At this point in President Barack Obama’s (D) presidency—82 days after his inauguration—he still had one vacant secretary post for the Department of Health and Human Services. President Donald Trump (R) had two: the secretaries of agriculture and labor.

In addition to the main 15 Cabinet secretaries, Biden has selected eight more positions requiring Senate confirmation to be Cabinet-level in his administration. Two of those positions are still un: director of the Office of Management and Budget (OMB) and director of the Office of Science and Technology Policy (OSTP).

Biden initially nominated Neera Tanden, the president of Center for American Progress, to serve as OMB director. She faced two hearings before the Senate committees on budget and homeland security and governmental affairs but never received a committee vote.

Two weeks after Sen. Joe Manchin (D-W.Va.) and several key Republicans—Sens. Susan Collins (R-Maine), Rob Portman (R-Ohio), and Mitt Romney (R-Utah)—said they would not support her confirmation, Tanden withdrew from consideration on March 2, 2021. Biden has not yet named a replacement nominee. OMB Deputy Director Shalanda Young is the acting director of the agency.

Biden formally nominated Eric Lander for OSTP director on Jan. 20. The Senate Committee on Commerce, Science, and Transportation has not yet scheduled his confirmation hearing. If Lander is confirmed, it will be the first time a presidential science advisor is in the president’s Cabinet.

Additional Reading:



Biden announces nominee for ATF director, executive actions on gun violence

April 8, 2021: President Joe Biden (D) is expected to issue several executive actions on gun violence and announce David Chipman as his nominee to lead the ATF.

Every weekday, Ballotpedia is tracking key presidential appointments, executive actions, and policy developments from the Biden administration.

  • There are no committee hearings scheduled Thursday. The Senate stands adjourned until April 12 for a full session.

News

  • Biden is expected to issue several executive actions on gun violence Thursday related to the purchase of unregistered firearms assembled at home, which the White House called ghost guns; the regulation of pistol-stabilizing braces; model legislation for red flag laws; community violence interventions; and an annual report on firearms trafficking.
  • Biden is also expected to announce David Chipman as his nominee for director of the Bureau of Alcohol, Tobacco, Firearms, and Explosives (ATF). Chipman is an explosives expert and former ATF agent.
  • The White House is vetting Amos Hochstein as a potential special envoy to halt the Nord Stream 2, the Russia-Germany gas pipeline project. Hochstein was a special envoy and coordinator for international energy affairs in the Obama administration.

Transition in Context: Congressional Approval Rating

The following chart compares congressional approval ratings during the administrations of Presidents Donald Trump (R) and Joe Biden (D) on a week-over-week basis. This number is taken from the 30-day average of polls conducted by a select list of polling organizations and outlets. Click here to read the list of polling organizations used.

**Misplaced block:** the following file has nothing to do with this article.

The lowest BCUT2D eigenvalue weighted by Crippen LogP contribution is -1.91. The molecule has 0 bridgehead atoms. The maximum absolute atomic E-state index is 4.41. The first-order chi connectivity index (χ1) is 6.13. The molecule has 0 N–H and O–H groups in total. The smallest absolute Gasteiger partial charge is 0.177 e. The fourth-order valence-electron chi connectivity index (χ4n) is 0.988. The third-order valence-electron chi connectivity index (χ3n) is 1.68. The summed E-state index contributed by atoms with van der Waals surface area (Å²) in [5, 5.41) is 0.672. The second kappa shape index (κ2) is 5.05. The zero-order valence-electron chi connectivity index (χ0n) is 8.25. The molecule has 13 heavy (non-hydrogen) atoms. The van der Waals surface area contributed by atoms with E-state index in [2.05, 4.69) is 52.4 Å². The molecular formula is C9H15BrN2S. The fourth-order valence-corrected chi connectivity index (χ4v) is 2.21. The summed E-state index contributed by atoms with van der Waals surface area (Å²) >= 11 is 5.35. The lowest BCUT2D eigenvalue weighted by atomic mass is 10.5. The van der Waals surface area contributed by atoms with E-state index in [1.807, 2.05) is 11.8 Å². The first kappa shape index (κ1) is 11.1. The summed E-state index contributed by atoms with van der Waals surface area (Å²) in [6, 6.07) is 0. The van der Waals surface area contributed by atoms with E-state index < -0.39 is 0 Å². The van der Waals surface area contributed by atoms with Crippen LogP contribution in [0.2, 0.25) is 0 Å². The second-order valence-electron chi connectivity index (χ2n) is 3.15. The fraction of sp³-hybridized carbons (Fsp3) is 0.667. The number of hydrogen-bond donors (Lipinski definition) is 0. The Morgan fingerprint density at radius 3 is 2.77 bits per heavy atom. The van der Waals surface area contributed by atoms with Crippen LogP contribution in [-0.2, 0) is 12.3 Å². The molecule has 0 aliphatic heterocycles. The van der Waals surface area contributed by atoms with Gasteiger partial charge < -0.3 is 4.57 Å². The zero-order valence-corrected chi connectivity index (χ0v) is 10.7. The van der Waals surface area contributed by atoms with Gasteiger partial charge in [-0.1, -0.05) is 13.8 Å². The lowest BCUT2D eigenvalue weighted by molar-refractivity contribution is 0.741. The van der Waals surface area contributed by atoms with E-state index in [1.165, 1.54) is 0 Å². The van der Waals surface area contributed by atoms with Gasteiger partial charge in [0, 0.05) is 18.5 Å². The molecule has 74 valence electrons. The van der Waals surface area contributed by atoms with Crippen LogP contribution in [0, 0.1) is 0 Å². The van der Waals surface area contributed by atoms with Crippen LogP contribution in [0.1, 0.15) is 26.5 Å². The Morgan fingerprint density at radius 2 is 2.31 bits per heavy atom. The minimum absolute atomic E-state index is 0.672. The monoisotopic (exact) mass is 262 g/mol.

Congress’ approval rating during the tenth week of President Biden’s term was 24.6%, down 1.9 percentage points from the week before. At the same point in President Trump’s term, Congress’ approval rating was 18.5%, down 1.8 percentage points from the week before.

What We’re Reading



Biden selects Robin Carnahan for GSA administrator

April 7, 2021: President Joe Biden (D) selected Robin Carnahan as his nominee for administrator of the General Services Administration.

Every weekday, Ballotpedia is tracking key presidential appointments, executive actions, and policy developments from the Biden administration.

  • There are no committee hearings scheduled Wednesday. The Senate stands adjourned until April 12 for a full session.

News

  • Biden announced on Tuesday that he would nominate Robin Carnahan (D) to serve as the administrator of the General Services Administration. Carnahan is a former Missouri secretary of state, serving from 2005 to 2013.
  • Tennessee and Kentucky filed a lawsuit against the Biden administration regarding tax provisions in the American Rescue Plan Act. The complaint says the tax provisions prohibit states that receive federal aid under the law from lowering taxes for several years, constituting a federal overreach.
  • Biden will promote the American Jobs Plan during remarks at the White House on Wednesday. His administration is also conducting outreach to governors and mayors and making local TV appearances to support the plan.
  • Jill Biden is announcing details of her Joining Forces initiative on Wednesday, which will include expanding job opportunities for military spouses and access to mental health services.

Transition in Context: Presidential Approval Rating

The following chart compares the presidential approval ratings of Presidents Donald Trump (R) and Joe Biden (D) on a week-over-week basis. This number is taken from the 30-day average of polls conducted by a select list of polling organizations and outlets. Click here to read the list of polling organizations used.